The Creation of In the Face of Evil
Sometimes I look at the first few pages of my novel, In the Face of Evil, and I am stunned. Did I really write this book? It is over two years since inception, yet the novelty of having given birth to a book is so new that like childbirth I have no problem remembering the labor pains. Naturally, like a doting parent I take great pride in my accomplishment. Having read countless memoirs from the Holocaust, I intentionally set out to create a different kind of Holocaust book. One that not only captured the actual events of my mother’s survival, but one that would also captivate the reader with the joyous world of pre-Nazi Poland and display the friendships and relationships that were developed even under the most dire of circumstances. Written as it occurs, I feel it envelopes the reader to the extent that they actually feel they are living the events. I wanted this book to interest teenage readers as well as adults and I look forward to hearing from some teen readers in order to bear this out.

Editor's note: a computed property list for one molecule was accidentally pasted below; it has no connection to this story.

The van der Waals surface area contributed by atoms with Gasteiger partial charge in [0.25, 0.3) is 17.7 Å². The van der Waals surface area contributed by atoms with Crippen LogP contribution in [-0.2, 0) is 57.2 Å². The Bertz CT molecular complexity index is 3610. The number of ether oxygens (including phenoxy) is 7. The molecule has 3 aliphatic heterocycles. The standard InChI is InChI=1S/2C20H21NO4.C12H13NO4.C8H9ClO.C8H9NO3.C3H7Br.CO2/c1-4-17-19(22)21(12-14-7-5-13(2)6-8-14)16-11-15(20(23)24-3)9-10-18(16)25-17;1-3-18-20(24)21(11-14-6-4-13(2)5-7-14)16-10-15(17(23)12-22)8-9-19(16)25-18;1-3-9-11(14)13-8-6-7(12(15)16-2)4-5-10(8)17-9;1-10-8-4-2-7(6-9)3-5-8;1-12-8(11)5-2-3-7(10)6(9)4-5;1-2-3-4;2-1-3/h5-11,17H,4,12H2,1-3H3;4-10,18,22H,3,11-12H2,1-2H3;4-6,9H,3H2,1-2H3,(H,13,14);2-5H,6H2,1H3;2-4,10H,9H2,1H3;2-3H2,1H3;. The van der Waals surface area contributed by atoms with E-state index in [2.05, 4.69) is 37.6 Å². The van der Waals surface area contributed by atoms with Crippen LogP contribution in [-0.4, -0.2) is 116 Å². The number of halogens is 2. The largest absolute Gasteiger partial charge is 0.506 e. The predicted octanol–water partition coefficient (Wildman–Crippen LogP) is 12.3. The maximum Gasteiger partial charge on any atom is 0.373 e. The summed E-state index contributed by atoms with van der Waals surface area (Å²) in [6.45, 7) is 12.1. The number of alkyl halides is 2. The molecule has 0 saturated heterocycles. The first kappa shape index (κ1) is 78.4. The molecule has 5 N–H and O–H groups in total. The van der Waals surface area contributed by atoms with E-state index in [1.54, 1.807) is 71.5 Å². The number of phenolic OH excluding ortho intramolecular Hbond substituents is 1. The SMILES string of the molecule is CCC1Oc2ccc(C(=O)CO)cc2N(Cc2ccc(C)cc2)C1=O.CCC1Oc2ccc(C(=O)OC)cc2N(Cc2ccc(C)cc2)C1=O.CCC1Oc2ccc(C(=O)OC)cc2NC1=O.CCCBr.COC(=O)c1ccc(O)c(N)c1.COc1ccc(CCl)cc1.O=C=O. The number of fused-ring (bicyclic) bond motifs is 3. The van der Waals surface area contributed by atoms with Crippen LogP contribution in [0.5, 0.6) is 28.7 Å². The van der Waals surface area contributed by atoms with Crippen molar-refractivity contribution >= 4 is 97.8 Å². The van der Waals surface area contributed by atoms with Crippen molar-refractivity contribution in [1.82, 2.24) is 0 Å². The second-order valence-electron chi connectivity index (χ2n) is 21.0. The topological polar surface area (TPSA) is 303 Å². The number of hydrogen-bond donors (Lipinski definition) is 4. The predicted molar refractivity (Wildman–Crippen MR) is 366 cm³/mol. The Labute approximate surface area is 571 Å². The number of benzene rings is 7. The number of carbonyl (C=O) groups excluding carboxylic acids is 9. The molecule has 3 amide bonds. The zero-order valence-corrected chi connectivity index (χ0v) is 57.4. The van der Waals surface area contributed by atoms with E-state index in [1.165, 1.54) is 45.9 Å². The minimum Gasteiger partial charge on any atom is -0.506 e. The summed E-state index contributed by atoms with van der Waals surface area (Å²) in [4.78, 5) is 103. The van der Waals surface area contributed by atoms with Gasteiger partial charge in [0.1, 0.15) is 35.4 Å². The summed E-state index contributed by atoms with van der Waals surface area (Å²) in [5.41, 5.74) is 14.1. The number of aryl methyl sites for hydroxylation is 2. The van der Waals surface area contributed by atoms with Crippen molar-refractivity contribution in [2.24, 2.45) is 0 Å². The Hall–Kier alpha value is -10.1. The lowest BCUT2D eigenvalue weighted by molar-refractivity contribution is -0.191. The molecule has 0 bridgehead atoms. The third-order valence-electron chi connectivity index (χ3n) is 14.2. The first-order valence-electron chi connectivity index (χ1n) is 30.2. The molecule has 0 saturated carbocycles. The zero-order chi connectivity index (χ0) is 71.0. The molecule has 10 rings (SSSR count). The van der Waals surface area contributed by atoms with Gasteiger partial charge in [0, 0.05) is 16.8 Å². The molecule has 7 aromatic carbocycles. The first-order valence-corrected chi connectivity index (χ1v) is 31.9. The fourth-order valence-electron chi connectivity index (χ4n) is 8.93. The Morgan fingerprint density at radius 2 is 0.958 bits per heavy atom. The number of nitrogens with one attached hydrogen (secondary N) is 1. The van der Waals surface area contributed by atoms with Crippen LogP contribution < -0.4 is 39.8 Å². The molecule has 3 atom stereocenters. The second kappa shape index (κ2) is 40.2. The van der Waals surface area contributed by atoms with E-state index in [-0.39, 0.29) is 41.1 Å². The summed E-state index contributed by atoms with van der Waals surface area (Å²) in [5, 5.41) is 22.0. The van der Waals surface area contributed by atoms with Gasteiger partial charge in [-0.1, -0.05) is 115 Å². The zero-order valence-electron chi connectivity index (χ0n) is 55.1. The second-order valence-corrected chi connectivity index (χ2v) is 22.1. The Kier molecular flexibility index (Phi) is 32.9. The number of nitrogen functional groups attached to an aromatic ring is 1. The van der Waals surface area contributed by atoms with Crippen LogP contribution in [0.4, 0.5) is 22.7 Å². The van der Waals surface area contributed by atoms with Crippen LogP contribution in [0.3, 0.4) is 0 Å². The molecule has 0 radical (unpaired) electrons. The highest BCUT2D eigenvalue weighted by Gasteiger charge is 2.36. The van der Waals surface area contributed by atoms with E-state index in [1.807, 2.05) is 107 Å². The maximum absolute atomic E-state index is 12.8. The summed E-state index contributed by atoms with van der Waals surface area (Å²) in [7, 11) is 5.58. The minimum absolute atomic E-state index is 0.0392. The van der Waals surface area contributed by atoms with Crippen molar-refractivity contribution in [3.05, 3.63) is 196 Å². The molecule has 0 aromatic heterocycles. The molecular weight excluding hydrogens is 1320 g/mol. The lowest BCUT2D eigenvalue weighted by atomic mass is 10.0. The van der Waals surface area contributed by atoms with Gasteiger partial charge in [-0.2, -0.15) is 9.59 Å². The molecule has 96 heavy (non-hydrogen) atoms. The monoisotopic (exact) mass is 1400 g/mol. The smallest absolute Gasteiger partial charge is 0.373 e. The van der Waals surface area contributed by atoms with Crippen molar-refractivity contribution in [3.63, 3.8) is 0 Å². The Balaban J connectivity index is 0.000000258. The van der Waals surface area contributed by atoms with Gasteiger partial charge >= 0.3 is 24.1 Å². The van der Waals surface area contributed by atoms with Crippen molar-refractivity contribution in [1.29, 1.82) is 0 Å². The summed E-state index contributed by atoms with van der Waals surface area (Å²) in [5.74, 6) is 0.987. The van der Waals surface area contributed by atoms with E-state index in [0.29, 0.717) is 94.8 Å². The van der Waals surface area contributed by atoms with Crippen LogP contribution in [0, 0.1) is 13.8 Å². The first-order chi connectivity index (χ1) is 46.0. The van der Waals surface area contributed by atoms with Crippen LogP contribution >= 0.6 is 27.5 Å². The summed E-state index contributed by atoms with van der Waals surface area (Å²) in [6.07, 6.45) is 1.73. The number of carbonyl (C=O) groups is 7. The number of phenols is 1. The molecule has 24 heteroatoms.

Since this is my blog about my book, I think it is important to explain a little about the process of my creation. As with all memoirs, In the Face of Evil began with hours of taped interviews with my mother. With each question asked and answered, a whole fresh crop of questions would arise. Often my mother’s answers led to mysteries that had to be resolved in order to coalesce the actual historical events of the war and her memory. Memory did not always provide accuracy. It is interesting to note that people are often surprised that I call this book a novel. It doesn’t occur to them that I literally took threads of stories and wove them together into a tapestry. Because I wrote it in the first person they assume that these are my mother’s words verbatim from her lips. Undoubtedly, this is something that I am truly proud of. It is this unquestionable truth, without a moment’s suspension of belief that attracts the audience. It is the powerful tether that keeps the reader entranced and impelled to turn the page. As I see it, this is the author’s true occupation, to guarantee that the story once started must be read; I believe In the Face of Evil meets those criteria. The memoir became the novel and with the gentle prodding of my mother’s memory and without denying any of the historical truth, combined with hours of research, her past has been revealed as a story resplendent with color and emotion. I invite you to comment, feedback is so rewarding.